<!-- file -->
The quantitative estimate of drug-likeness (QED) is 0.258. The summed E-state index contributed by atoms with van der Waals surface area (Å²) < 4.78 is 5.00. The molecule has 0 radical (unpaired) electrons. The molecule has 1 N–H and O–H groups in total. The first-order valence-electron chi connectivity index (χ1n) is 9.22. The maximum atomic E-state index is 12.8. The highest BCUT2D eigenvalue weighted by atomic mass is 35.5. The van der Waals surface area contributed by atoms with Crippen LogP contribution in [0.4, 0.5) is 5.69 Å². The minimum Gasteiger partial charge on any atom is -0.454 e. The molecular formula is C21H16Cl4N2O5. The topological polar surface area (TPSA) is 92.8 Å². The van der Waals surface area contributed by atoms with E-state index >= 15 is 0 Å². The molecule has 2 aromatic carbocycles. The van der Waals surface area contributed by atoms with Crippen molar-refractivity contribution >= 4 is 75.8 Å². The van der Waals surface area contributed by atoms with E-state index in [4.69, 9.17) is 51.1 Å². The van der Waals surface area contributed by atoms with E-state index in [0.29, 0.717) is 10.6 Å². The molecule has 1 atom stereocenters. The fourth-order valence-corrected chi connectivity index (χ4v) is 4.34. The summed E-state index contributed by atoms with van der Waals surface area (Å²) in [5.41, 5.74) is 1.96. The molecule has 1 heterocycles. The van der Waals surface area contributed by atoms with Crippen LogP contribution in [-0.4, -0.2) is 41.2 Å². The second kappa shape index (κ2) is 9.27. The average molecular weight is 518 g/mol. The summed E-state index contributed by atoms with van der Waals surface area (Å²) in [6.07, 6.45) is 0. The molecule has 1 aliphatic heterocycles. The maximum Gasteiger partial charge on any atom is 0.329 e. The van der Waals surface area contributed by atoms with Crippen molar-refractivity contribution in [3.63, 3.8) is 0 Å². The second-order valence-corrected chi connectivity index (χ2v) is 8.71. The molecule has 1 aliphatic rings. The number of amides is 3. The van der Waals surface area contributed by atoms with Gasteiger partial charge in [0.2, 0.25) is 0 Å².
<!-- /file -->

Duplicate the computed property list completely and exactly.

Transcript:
The quantitative estimate of drug-likeness (QED) is 0.258. The summed E-state index contributed by atoms with van der Waals surface area (Å²) < 4.78 is 5.00. The molecule has 0 radical (unpaired) electrons. The molecule has 1 N–H and O–H groups in total. The first-order valence-electron chi connectivity index (χ1n) is 9.22. The maximum atomic E-state index is 12.8. The highest BCUT2D eigenvalue weighted by atomic mass is 35.5. The van der Waals surface area contributed by atoms with Crippen LogP contribution in [0.4, 0.5) is 5.69 Å². The minimum Gasteiger partial charge on any atom is -0.454 e. The molecular formula is C21H16Cl4N2O5. The topological polar surface area (TPSA) is 92.8 Å². The van der Waals surface area contributed by atoms with E-state index >= 15 is 0 Å². The molecule has 2 aromatic carbocycles. The van der Waals surface area contributed by atoms with Crippen molar-refractivity contribution >= 4 is 75.8 Å². The van der Waals surface area contributed by atoms with E-state index in [4.69, 9.17) is 51.1 Å². The van der Waals surface area contributed by atoms with E-state index in [0.29, 0.717) is 10.6 Å². The molecule has 1 atom stereocenters. The fourth-order valence-corrected chi connectivity index (χ4v) is 4.34. The summed E-state index contributed by atoms with van der Waals surface area (Å²) in [5.41, 5.74) is 1.96. The molecule has 1 heterocycles. The van der Waals surface area contributed by atoms with Crippen LogP contribution in [-0.4, -0.2) is 41.2 Å². The second kappa shape index (κ2) is 9.27. The average molecular weight is 518 g/mol. The summed E-state index contributed by atoms with van der Waals surface area (Å²) in [6.07, 6.45) is 0. The molecule has 1 aliphatic heterocycles. The maximum Gasteiger partial charge on any atom is 0.329 e. The van der Waals surface area contributed by atoms with Crippen molar-refractivity contribution in [3.63, 3.8) is 0 Å². The second-order valence-corrected chi connectivity index (χ2v) is 8.71. The molecule has 1 aliphatic rings. The number of amides is 3. The van der Waals surface area contributed by atoms with Gasteiger partial charge in [0.2, 0.25) is 0 Å².